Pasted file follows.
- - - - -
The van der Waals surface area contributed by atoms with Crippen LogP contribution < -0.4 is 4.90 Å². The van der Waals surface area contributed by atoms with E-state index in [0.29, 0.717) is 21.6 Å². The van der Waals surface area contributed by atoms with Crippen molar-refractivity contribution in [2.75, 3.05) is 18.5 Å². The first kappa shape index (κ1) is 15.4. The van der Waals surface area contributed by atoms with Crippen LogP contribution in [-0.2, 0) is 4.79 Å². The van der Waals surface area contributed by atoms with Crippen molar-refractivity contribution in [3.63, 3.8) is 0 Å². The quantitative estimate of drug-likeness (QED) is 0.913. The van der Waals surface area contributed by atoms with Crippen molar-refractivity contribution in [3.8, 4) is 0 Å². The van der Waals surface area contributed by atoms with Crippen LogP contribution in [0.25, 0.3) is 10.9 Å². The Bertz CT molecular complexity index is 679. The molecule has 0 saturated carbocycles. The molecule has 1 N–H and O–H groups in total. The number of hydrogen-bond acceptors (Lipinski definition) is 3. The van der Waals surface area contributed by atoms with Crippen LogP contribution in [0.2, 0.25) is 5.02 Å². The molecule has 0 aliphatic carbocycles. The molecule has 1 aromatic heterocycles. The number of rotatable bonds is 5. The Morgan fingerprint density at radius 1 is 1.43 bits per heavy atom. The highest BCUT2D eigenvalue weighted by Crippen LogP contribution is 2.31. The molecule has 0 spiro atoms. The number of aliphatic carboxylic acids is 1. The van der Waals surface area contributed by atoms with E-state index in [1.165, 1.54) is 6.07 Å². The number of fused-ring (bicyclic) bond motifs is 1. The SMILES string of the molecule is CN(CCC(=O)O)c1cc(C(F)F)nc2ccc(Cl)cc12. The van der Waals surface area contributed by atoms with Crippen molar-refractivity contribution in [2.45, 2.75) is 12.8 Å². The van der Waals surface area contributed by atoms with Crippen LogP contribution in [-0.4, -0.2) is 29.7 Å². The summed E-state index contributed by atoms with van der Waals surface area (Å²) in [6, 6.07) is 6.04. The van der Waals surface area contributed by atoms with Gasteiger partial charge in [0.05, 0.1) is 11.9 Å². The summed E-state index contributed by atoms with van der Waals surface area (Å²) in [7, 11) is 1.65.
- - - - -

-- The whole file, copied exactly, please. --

The van der Waals surface area contributed by atoms with Crippen LogP contribution < -0.4 is 4.90 Å². The van der Waals surface area contributed by atoms with E-state index in [0.29, 0.717) is 21.6 Å². The van der Waals surface area contributed by atoms with Crippen molar-refractivity contribution in [2.75, 3.05) is 18.5 Å². The first kappa shape index (κ1) is 15.4. The van der Waals surface area contributed by atoms with Crippen LogP contribution in [-0.2, 0) is 4.79 Å². The van der Waals surface area contributed by atoms with Crippen molar-refractivity contribution in [3.63, 3.8) is 0 Å². The quantitative estimate of drug-likeness (QED) is 0.913. The van der Waals surface area contributed by atoms with Crippen molar-refractivity contribution in [3.8, 4) is 0 Å². The van der Waals surface area contributed by atoms with Crippen LogP contribution in [0.25, 0.3) is 10.9 Å². The Bertz CT molecular complexity index is 679. The molecule has 0 saturated carbocycles. The molecule has 1 N–H and O–H groups in total. The number of hydrogen-bond acceptors (Lipinski definition) is 3. The van der Waals surface area contributed by atoms with Crippen LogP contribution in [0.2, 0.25) is 5.02 Å². The molecule has 0 aliphatic carbocycles. The molecule has 1 aromatic heterocycles. The number of rotatable bonds is 5. The Morgan fingerprint density at radius 1 is 1.43 bits per heavy atom. The highest BCUT2D eigenvalue weighted by Crippen LogP contribution is 2.31. The molecule has 0 spiro atoms. The number of aliphatic carboxylic acids is 1. The van der Waals surface area contributed by atoms with E-state index in [1.165, 1.54) is 6.07 Å². The number of fused-ring (bicyclic) bond motifs is 1. The SMILES string of the molecule is CN(CCC(=O)O)c1cc(C(F)F)nc2ccc(Cl)cc12. The van der Waals surface area contributed by atoms with Crippen molar-refractivity contribution in [2.45, 2.75) is 12.8 Å². The van der Waals surface area contributed by atoms with Crippen LogP contribution in [-0.4, -0.2) is 29.7 Å². The summed E-state index contributed by atoms with van der Waals surface area (Å²) in [6, 6.07) is 6.04. The van der Waals surface area contributed by atoms with Gasteiger partial charge in [0.05, 0.1) is 11.9 Å². The summed E-state index contributed by atoms with van der Waals surface area (Å²) in [7, 11) is 1.65.